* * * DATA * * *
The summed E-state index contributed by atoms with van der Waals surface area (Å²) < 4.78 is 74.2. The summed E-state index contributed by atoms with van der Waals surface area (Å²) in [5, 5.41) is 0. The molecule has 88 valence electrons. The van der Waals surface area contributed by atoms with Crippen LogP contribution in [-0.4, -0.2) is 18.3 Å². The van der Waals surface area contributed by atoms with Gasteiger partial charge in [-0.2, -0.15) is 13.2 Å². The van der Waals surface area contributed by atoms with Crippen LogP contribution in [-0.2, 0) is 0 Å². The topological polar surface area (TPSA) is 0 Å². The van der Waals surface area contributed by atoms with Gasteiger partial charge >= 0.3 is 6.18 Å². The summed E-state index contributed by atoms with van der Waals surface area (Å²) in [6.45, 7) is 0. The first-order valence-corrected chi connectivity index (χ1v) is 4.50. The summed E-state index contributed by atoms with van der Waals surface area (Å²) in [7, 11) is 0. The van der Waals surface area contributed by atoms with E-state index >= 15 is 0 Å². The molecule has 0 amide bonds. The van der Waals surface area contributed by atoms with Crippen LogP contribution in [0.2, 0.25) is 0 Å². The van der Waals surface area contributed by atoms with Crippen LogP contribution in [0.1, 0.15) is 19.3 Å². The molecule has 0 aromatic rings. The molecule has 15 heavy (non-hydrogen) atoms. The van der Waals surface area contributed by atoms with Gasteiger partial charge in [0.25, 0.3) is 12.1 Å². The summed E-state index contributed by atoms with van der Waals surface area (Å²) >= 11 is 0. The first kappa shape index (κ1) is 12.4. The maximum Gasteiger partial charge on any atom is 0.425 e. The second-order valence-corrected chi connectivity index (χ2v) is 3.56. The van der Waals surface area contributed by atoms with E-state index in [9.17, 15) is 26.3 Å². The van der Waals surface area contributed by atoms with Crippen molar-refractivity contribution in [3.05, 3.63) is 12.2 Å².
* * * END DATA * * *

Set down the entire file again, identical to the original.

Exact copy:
The summed E-state index contributed by atoms with van der Waals surface area (Å²) < 4.78 is 74.2. The summed E-state index contributed by atoms with van der Waals surface area (Å²) in [5, 5.41) is 0. The molecule has 88 valence electrons. The van der Waals surface area contributed by atoms with Crippen LogP contribution in [-0.4, -0.2) is 18.3 Å². The van der Waals surface area contributed by atoms with Gasteiger partial charge in [-0.2, -0.15) is 13.2 Å². The van der Waals surface area contributed by atoms with Crippen LogP contribution in [-0.2, 0) is 0 Å². The topological polar surface area (TPSA) is 0 Å². The van der Waals surface area contributed by atoms with Gasteiger partial charge >= 0.3 is 6.18 Å². The summed E-state index contributed by atoms with van der Waals surface area (Å²) in [6.45, 7) is 0. The first-order valence-corrected chi connectivity index (χ1v) is 4.50. The summed E-state index contributed by atoms with van der Waals surface area (Å²) in [7, 11) is 0. The van der Waals surface area contributed by atoms with E-state index >= 15 is 0 Å². The molecule has 0 amide bonds. The van der Waals surface area contributed by atoms with Crippen LogP contribution in [0.2, 0.25) is 0 Å². The van der Waals surface area contributed by atoms with Crippen LogP contribution in [0.1, 0.15) is 19.3 Å². The molecule has 0 aromatic rings. The molecule has 15 heavy (non-hydrogen) atoms. The van der Waals surface area contributed by atoms with Gasteiger partial charge in [0.25, 0.3) is 12.1 Å². The summed E-state index contributed by atoms with van der Waals surface area (Å²) >= 11 is 0. The first kappa shape index (κ1) is 12.4. The maximum Gasteiger partial charge on any atom is 0.425 e. The second-order valence-corrected chi connectivity index (χ2v) is 3.56. The van der Waals surface area contributed by atoms with E-state index in [9.17, 15) is 26.3 Å². The van der Waals surface area contributed by atoms with Crippen molar-refractivity contribution in [3.05, 3.63) is 12.2 Å².